Cent’Anni (Italian for “May you Live 100 Years”)
Maria Desiderata Montana is a local food writer who will be a new food contributor to the Entertainer. For her first posting, Maria shares a perfect summer recipe that would be a definite favorite at your 4th of July backyard barbecue.
My father and mother were born and raised in Calabria, Italy and immigrated to the United States in 1957. Over the years, we celebrated food and drink with the salute of “Cent’Anni”, a traditional Italian toast meaning “May You Live 100 Years”.
It’s no secret that food is essential to the Italian culture and eating is a celebration of life itself. Blessed with strong Mediterranean affinities, I was given the gift of learning to grow and enjoy foods in their natural state from watching my father in his garden. A type of birthright, I learned how to respect tradition and embrace family ties through cooking. I guess you can say that Italian cooking starts in the heart and ends in the stomach!
Recounting the aroma of oven-baked bread, and the taste of succulent vine-ripened tomatoes paired with a chunk of Pecorino Romano cheese, there is nothing more satisfying than pure and simple Italian food as it was prepared and eaten in my parent’s homeland. Evidence is mounting that the healthiest diets are loaded with plant foods-vegetables, fruits, beans, and grains. Even the most down-to-earth ingredients, including something as simple as beans, can have a dramatic effect.
My parents live two miles from me and my mother is still sending me her important message of food being shared with family through her “bean day” tradition. She cooks fresh beans for my father every Tuesday without fail. Once a week she calls me early in the morning and tells me to come over and pick up a big bowl to take home.
The beans rotate in variety from week to week ranging from fava, garbanzo and lentils, to red kidney or white cannellini. I know I can just go buy a can of beans at the store, or prepare the beans myself, but there’s just something special about my little Italian mother soaking the beans overnight and cooking them for us. Plus, I think it’s her secret way of getting to see me more often.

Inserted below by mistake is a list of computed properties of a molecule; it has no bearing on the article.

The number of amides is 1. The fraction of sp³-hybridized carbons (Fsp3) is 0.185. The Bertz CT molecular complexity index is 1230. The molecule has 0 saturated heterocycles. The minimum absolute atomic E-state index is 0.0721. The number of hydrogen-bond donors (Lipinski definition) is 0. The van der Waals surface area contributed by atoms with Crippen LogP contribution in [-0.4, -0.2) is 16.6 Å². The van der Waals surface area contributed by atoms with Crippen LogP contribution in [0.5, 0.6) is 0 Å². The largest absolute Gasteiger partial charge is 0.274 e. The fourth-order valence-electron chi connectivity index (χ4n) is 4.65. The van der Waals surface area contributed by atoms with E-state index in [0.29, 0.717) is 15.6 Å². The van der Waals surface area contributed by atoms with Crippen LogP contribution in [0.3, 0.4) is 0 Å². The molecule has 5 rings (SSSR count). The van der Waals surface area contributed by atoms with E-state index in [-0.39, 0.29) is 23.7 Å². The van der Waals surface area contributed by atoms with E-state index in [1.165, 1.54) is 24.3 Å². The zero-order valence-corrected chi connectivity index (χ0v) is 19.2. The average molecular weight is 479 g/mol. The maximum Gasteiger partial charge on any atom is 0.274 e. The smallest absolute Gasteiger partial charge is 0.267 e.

Picking up the beans has become such an important ordeal, that if I can’t get them, my husband will stop by on his way home from work. If we get really desperate, we’ll even ask one of our teenagers to stop by grandma’s house. Of course, they give us the funny glances about how weird “bean day” is and how our Italian family should be on realty TV. But we just smile and reiterate the food and family ethic.
When I get the beans home, I get creative according to the bean type that came my way. Sometimes I mash the pinto beans and add fresh seasoning for bean burritos. It’s Pasta e Fagioli for the white cannellini beans and chili for the red kidney beans. Most of the time, I toss the beans into a green salad. Like my Italian relatives in the old country, I love to eat the garbanzo beans in a bowl with a touch of sea salt, extra-virgin olive oil and grated Parmigiano-Reggiano. My family likes my Garbanzo Bean and Cherry Tomato Salad (recipe below).
Versatile, inexpensive and good for you, beans are good news, especially in these tough economic times. Find a way to incorporate beans into your diet. I’m not sure why Tuesdays, but it’s our bean day … make it yours too!
Italian Garbanzo and Cherry Tomato Salad
(Makes 4 servings)
- 2 cups cooked garbanzo beans, rinsed and drained (see Note below)
- 12 red cherry tomatoes, halved
- 1 cup English cucumber with peel, washed and sliced
- 1 scallion (green onion), finely chopped
- ¼ cup fresh basil, finely chopped
- ½ cup radicchio (Italian chicory), finely chopped
- 1 garlic clove, peeled and crushed
- 3 tablespoons extra-virgin olive oil
- 2 teaspoons fresh squeezed lime juice
- Sea salt
- White pepper
- ½ cup freshly grated Parmigiano-Reggiano cheese, (garnish)
In a large bowl, combine the garbanzo beans, tomatoes, cucumbers, onions, basil and radicchio. Add the garlic, olive oil, lime juice and season with salt and pepper, to taste. Toss gently. To serve, spoon the salad onto a large serving platter. Garnish with the Parmigiano-Reggiano.
Note: To cook dried garbanzo beans, place dry garbanzo beans in a strainer and remove debris and any damaged beans. Rinse thoroughly under cool running water. Place the beans in a large saucepan, adding two to three cups of water per cup of beans. Soak the garbanzos in water for eight hours or overnight, placing pan in the refrigerator. Before cooking them, skim off any skins that floated to the surface, drain the soaking liquid, and then rinse them with clean water.
To cook the garbanzo beans, add three cups of fresh water for each cup of dried garbanzo beans. The liquid should be an inch or two above the top of the legumes. Bring them to a boil, then reduce the heat to a slow simmer, partially covering the pot. If any foam develops, skim it off during the simmering process. Cook beans until tender, about 1 to 2 hours. One cup of dried garbanzo beans yields approximately two cups cooked.
Maria’s Quick Tips:
- If you substitute canned garbanzo beans, simply rinse and drain.
- Add garlic, olive oil, lime juice and salt and pepper to the salad about 10 minutes before serving to allow all the flavors to set.
Maria Desiderata Montana is an award-winning food and wine journalist, editor, and published author based in San Diego. She gained an appreciation of European cuisine from her parents who were born and raised in Calabria, Italy. Visit her website at www.sandiegofoodfinds.com.